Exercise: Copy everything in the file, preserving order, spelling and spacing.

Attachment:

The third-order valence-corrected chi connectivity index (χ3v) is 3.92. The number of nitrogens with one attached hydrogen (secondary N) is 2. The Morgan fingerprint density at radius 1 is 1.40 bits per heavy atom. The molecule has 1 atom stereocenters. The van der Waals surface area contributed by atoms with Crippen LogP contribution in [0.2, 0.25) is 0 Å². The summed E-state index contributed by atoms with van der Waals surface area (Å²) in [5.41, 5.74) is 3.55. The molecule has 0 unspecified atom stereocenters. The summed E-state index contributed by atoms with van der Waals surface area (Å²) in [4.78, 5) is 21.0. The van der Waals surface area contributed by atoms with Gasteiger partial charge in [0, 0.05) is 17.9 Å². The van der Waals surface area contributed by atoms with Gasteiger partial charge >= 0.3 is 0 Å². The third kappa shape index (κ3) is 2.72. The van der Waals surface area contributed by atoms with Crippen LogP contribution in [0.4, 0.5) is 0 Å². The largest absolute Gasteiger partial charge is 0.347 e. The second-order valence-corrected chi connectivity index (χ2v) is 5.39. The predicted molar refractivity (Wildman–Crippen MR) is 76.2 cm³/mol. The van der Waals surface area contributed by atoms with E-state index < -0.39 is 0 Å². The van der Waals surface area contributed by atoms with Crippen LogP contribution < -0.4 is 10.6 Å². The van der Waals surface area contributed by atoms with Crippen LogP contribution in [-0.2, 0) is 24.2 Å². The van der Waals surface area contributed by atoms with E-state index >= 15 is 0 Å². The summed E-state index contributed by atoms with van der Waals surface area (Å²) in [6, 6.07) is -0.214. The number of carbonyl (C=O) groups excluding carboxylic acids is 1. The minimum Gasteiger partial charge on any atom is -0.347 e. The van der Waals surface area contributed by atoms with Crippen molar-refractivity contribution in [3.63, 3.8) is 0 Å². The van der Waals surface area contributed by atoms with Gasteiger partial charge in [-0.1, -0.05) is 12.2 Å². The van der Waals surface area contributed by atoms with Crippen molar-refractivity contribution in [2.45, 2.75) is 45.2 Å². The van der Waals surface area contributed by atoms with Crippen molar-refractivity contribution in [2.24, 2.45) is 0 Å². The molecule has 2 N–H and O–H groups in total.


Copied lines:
The third-order valence-corrected chi connectivity index (χ3v) is 3.92. The number of nitrogens with one attached hydrogen (secondary N) is 2. The Morgan fingerprint density at radius 1 is 1.40 bits per heavy atom. The molecule has 1 atom stereocenters. The van der Waals surface area contributed by atoms with Crippen LogP contribution in [0.2, 0.25) is 0 Å². The summed E-state index contributed by atoms with van der Waals surface area (Å²) in [5.41, 5.74) is 3.55. The molecule has 0 unspecified atom stereocenters. The summed E-state index contributed by atoms with van der Waals surface area (Å²) in [4.78, 5) is 21.0. The van der Waals surface area contributed by atoms with Gasteiger partial charge in [0, 0.05) is 17.9 Å². The van der Waals surface area contributed by atoms with Gasteiger partial charge >= 0.3 is 0 Å². The third kappa shape index (κ3) is 2.72. The van der Waals surface area contributed by atoms with Crippen LogP contribution in [0.4, 0.5) is 0 Å². The largest absolute Gasteiger partial charge is 0.347 e. The second-order valence-corrected chi connectivity index (χ2v) is 5.39. The predicted molar refractivity (Wildman–Crippen MR) is 76.2 cm³/mol. The van der Waals surface area contributed by atoms with E-state index < -0.39 is 0 Å². The van der Waals surface area contributed by atoms with Crippen LogP contribution < -0.4 is 10.6 Å². The van der Waals surface area contributed by atoms with Crippen LogP contribution in [-0.2, 0) is 24.2 Å². The van der Waals surface area contributed by atoms with E-state index >= 15 is 0 Å². The summed E-state index contributed by atoms with van der Waals surface area (Å²) in [6, 6.07) is -0.214. The number of carbonyl (C=O) groups excluding carboxylic acids is 1. The minimum Gasteiger partial charge on any atom is -0.347 e. The van der Waals surface area contributed by atoms with Crippen molar-refractivity contribution in [3.63, 3.8) is 0 Å². The van der Waals surface area contributed by atoms with Gasteiger partial charge in [-0.1, -0.05) is 12.2 Å². The van der Waals surface area contributed by atoms with Crippen molar-refractivity contribution in [2.45, 2.75) is 45.2 Å². The van der Waals surface area contributed by atoms with Crippen molar-refractivity contribution in [2.24, 2.45) is 0 Å². The molecule has 2 N–H and O–H groups in total.